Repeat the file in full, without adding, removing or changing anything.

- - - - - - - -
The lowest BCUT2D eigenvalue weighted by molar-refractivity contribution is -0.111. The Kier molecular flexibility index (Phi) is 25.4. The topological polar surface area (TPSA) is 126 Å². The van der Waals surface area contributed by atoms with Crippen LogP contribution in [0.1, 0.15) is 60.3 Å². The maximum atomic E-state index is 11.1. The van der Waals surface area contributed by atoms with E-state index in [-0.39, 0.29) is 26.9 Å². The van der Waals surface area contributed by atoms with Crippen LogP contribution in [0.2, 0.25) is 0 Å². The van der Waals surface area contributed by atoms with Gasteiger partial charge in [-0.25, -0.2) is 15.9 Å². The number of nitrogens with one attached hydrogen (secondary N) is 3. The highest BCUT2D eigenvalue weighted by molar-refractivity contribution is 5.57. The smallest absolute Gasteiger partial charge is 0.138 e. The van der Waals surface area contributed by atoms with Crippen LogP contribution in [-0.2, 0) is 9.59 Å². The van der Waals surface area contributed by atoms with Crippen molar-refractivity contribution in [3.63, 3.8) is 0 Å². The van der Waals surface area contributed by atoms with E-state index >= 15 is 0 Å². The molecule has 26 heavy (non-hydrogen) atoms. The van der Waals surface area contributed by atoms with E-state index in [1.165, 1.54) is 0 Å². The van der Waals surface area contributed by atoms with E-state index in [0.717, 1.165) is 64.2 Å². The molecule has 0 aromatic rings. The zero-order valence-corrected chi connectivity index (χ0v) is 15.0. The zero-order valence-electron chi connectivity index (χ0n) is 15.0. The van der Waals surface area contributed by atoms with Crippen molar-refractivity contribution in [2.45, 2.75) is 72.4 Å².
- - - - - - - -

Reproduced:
The lowest BCUT2D eigenvalue weighted by molar-refractivity contribution is -0.111. The Kier molecular flexibility index (Phi) is 25.4. The topological polar surface area (TPSA) is 126 Å². The van der Waals surface area contributed by atoms with Crippen LogP contribution in [0.1, 0.15) is 60.3 Å². The maximum atomic E-state index is 11.1. The van der Waals surface area contributed by atoms with E-state index in [-0.39, 0.29) is 26.9 Å². The van der Waals surface area contributed by atoms with Crippen LogP contribution in [0.2, 0.25) is 0 Å². The van der Waals surface area contributed by atoms with Gasteiger partial charge in [-0.25, -0.2) is 15.9 Å². The number of nitrogens with one attached hydrogen (secondary N) is 3. The highest BCUT2D eigenvalue weighted by molar-refractivity contribution is 5.57. The smallest absolute Gasteiger partial charge is 0.138 e. The van der Waals surface area contributed by atoms with Crippen LogP contribution in [-0.2, 0) is 9.59 Å². The van der Waals surface area contributed by atoms with Crippen molar-refractivity contribution in [3.63, 3.8) is 0 Å². The van der Waals surface area contributed by atoms with E-state index >= 15 is 0 Å². The molecule has 26 heavy (non-hydrogen) atoms. The van der Waals surface area contributed by atoms with E-state index in [1.165, 1.54) is 0 Å². The van der Waals surface area contributed by atoms with E-state index in [0.717, 1.165) is 64.2 Å². The molecule has 0 aromatic rings. The zero-order valence-corrected chi connectivity index (χ0v) is 15.0. The zero-order valence-electron chi connectivity index (χ0n) is 15.0. The van der Waals surface area contributed by atoms with Crippen molar-refractivity contribution in [2.45, 2.75) is 72.4 Å².